As part of Ahram Online's daily series on the much-awaited Pharaohs' Royal Parade, which will be held on 3 April, today's mummies are Kings Thutmose I and II who will join the other royalties on their journey across Cairo from the Egyptian Museum in Tahrir to the National Museum of Egyptian Civilisation.
Both kings are from the 18th dynasty of the New Kingdom. King Thutmose I became king after King Amenhotep I's death without an heir.
He came to the throne around the age of 40 and is thought to have ruled for more than 10 years. His principal wife was Ahmose, they were the parents of Queen Hatshepsut.
He was a warrior, and his accomplishments included substantial campaigns as well as the expansion of the Egyptian rule in the south.
His military campaigns, which were recorded in the tombs of several of his officials, opened new opportunities for trade, diplomacy and economic exploitation with Egypt’s neighbors.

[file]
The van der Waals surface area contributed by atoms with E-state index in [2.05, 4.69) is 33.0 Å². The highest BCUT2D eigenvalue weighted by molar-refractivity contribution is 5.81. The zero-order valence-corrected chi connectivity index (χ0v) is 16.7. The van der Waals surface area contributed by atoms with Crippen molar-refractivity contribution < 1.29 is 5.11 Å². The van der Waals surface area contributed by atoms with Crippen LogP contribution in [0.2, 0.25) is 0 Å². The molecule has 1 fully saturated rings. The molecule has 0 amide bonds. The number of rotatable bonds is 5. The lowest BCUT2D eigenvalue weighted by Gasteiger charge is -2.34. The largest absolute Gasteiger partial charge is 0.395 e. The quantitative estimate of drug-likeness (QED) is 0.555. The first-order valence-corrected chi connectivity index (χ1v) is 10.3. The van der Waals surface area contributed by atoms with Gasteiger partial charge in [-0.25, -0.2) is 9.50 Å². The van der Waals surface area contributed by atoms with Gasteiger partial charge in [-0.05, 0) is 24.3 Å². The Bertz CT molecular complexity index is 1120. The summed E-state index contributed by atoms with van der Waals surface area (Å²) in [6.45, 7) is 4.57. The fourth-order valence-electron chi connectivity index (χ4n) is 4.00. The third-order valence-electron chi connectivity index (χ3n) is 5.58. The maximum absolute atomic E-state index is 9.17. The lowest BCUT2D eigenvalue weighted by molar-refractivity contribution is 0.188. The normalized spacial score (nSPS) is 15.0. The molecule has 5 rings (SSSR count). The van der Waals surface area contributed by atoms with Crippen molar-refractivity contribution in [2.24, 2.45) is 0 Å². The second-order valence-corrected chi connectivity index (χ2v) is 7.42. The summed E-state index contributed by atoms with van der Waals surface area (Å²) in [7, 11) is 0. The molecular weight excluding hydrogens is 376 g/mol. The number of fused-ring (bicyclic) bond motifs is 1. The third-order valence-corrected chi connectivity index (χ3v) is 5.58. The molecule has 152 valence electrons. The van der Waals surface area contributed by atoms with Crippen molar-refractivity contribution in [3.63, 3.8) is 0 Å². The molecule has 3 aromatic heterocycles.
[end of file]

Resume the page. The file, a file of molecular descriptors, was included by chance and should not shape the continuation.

King Thutmose II is the son of King Thutmose I, whose reign was secured through his marriage to his half-sister, Hatshepsut, daughter of Thutmose I’s principal queen Ahmose.
His son, Thutmose III, then succeeded him on the throne.
His mummy was discovered in the Deir El-Bahari Cache (TT 320) west of Luxor in 1881. Studies show that the king died at approximately the age of 30.